The video is dark and grainy, but according to the family and attorneys of Junior Prosper, it shows a Miami-Dade Police officer fatally shooting the unarmed cab driver as he crawled away along I-95.
The footage — obtained from a nearby business — is a key piece of evidence in a new federal wrongful-death lawsuit being brought by the widow of 31-year-old Prosper.
"Every single day, his 4-year-old son asks for him," Edeline Prosper says, "and I don't know what to tell him."
The Yellow Cab driver was unarmed when MDPD Officer Anthony Martin shot him during a bizarre confrontation that began around 5 a.m. September 28, 2015, after Prosper crashed his taxi on an interstate onramp off NW 119th Street.
The way police told the story, Prosper ran up the onramp and tried to run into traffic before an unnamed cop tried to stop him.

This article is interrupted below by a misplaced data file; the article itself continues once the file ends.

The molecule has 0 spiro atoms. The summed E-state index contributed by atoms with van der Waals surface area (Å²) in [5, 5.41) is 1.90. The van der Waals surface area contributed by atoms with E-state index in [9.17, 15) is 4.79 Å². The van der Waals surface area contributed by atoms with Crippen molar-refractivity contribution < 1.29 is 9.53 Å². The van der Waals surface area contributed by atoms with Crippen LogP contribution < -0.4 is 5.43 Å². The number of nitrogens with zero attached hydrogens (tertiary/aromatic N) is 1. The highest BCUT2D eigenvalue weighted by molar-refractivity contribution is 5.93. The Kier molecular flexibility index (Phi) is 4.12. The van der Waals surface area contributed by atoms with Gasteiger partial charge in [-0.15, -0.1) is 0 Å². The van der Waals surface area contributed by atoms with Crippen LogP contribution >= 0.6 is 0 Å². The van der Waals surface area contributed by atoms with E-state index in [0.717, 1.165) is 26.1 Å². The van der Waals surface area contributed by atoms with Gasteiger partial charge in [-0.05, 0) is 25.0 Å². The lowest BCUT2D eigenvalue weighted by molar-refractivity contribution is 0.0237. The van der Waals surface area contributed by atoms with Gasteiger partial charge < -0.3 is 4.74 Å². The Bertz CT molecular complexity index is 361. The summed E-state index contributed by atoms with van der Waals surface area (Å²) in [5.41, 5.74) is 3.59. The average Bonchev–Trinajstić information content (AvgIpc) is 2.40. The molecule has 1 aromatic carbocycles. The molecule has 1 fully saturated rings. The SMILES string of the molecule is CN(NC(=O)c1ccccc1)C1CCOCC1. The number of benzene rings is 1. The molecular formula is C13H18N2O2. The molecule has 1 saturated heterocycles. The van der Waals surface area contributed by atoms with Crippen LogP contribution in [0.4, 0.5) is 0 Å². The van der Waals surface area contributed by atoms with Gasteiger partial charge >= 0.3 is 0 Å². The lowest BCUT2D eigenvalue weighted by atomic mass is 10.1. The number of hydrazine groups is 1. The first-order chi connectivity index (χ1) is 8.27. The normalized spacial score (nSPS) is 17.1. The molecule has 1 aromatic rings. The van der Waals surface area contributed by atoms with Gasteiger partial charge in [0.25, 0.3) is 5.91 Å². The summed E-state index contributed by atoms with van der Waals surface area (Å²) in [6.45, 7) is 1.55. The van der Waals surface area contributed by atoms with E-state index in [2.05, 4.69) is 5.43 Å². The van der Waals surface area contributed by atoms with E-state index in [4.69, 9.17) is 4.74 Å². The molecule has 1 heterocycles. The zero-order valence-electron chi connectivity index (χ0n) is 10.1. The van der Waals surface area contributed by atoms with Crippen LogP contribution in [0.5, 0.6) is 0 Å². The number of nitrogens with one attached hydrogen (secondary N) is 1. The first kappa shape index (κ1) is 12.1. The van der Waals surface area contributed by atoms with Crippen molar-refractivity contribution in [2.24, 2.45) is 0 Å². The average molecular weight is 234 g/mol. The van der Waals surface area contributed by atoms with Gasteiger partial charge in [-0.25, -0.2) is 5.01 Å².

When the officer caught Prosper, a scuffle ensued and Prosper bit the officer's finger hard enough that it was severed, according to police. That's when the officer discharged his firearm, killing Prosper. The shooting tied up traffic along the interstate for several hours that Monday morning.
But at a news conference at the federal courthouse today, Prosper's attorneys said that he had posed no threat — and that the video backs them up. Attorney Michael Oppenheimer said authorities have refused to turn over medical records to back up the officer's story, at one point even suggesting the officer might have bitten his own finger. Regardless, Prosper was unarmed and should not have been killed, the attorney said.
"Everybody wanted Junior to come home, but Miami-Dade Officer Martin decided that wasn't going to happen," the attorney said. "No one deserves to die like that."
He said Prosper stopped on the interstate and ran up the onramp for reasons that remain unknown because authorities refuse to turn over records from the case, including the medical examiner's report.
The shooting remains under investigation; the State Attorney's Office has yet to decide whether to charge the officer involved.
But Prosper's attorneys also complain that police are using the open investigation as an excuse to withhold evidence in the case.
"We need answers," Edeline Prosper said. "We're just crying out for answers."